There's this thing I'm calling 'platform dysphasia'.

I know, there's a real dysphasia – where damage to the left side of the brain, responsible for language and communication, impairs speech and writing – and maybe the name isn't right, but it's absolutely real.

For a while, it seemed like each new online platform was going to displace the previous one. IRC to ICQ to MSN, MySpace to Facebook to Twitter, email to something better. But more and more, I find myself having conversations that slip between platforms. Was it voice mail, Twitter DM, email? If only I could find the message.

So many conversations, and each one a subtly different way of presenting yourself. I guess it's a multi-tasking problem.

There's a lot of published literature out there about the “networked self“, for example the way travel writers and backpackers use blogging and Twitter to build and establish profile.

But we're all doing it. If you're part of a hashtag conversation on Twitter or a LinkedIn group – or leaving comments on blogs – the bits we leave behind in this trail of personality across the web are only meaningful in relation to the network of conversations on those platforms. And it's hard to keep track.

I like Meghan Casserley's take on this for Forbes with what she calls “the many faces of me.”

What this means is that while social media has afforded us many things—FarmVille, unflappable knowledge of everyone’s birthdays, countless memes—it’s also given the uncanny ability for a single person to become many different people. All at the same time.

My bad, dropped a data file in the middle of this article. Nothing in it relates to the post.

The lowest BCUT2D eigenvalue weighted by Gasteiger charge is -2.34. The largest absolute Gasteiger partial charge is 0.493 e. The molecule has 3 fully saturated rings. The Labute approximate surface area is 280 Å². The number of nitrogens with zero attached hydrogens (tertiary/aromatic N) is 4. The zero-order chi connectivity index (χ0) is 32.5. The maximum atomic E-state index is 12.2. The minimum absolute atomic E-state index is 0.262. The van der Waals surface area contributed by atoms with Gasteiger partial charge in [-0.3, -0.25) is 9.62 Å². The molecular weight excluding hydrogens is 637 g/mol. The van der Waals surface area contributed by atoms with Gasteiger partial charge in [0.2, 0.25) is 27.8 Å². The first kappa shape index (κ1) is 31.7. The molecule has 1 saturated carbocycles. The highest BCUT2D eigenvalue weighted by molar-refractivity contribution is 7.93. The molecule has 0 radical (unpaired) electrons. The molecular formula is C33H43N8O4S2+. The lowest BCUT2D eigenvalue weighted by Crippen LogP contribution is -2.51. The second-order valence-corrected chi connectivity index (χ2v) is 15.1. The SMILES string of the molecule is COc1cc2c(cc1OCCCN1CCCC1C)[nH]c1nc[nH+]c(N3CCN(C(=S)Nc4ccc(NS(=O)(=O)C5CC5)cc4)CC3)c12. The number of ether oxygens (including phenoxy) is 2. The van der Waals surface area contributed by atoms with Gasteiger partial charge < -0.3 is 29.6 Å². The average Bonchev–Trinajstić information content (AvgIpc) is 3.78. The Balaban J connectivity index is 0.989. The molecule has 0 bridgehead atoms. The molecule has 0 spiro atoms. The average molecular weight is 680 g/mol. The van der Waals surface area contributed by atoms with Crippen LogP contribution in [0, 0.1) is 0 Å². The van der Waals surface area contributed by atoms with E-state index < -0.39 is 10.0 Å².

As science writer Mark Changizi wrote in a 2010 post:

Whereas individuals were traditionally members of just one community, and risky ventures such as entrepreneurship, science and the arts could get only one roll of the dice, in the age of Social Web 2.0 people can split themselves into multiple selves inhabiting multiple communities.

I'm not into splitting myself across multiple Twitter accounts. But even though it's less overt, what we do on all these platforms is much the same thing.

It's always useful to think of the extreme case – so think of the difference between your Instagram pics and your LinkedIn profile. They might as well be different people, right?

Now think about your profiles on Flickr, Pinterest or Tumblr, your Twitter, Facebook, your blogs. I've found it really interesting with the growth of platforms like or that aim to link up your personal network of social platforms. And bringing them together can be jarring.

As we split ourselves into these subtly different personas, there's a fuzziness to thinking about conversations happening on each one.

Think about the rich way you might know someone on Twitter or Facebook and the way that doesn't seem to really inform your face to face relationship or your correspondence on email.

There's something surprisingly fragile about all this. We talk, talk, talk, but where does it all go? Someone's mining all that data, and if not they will be, but for us it's a surprisingly ineffective outboard memory/mind.

Dorie Clark on HBR thinks it's time to cut back on our social platform, but quotes Robert Scoble saying there's:

no alternative to constant, ubiquitous engagement and held up a spare battery he carried for his smartphone, so he'd never run out of juice. No time to respond to tweets? Do it while you're walking down the hallway.

I asked on Twitter if anyone could “help me find research on the costs/benefits/confusion working & having conversations across mult platforms (twitter/fb/text/email/etc)?” I got nothing, but I'd love to read more (especially evidence based research) on the topic.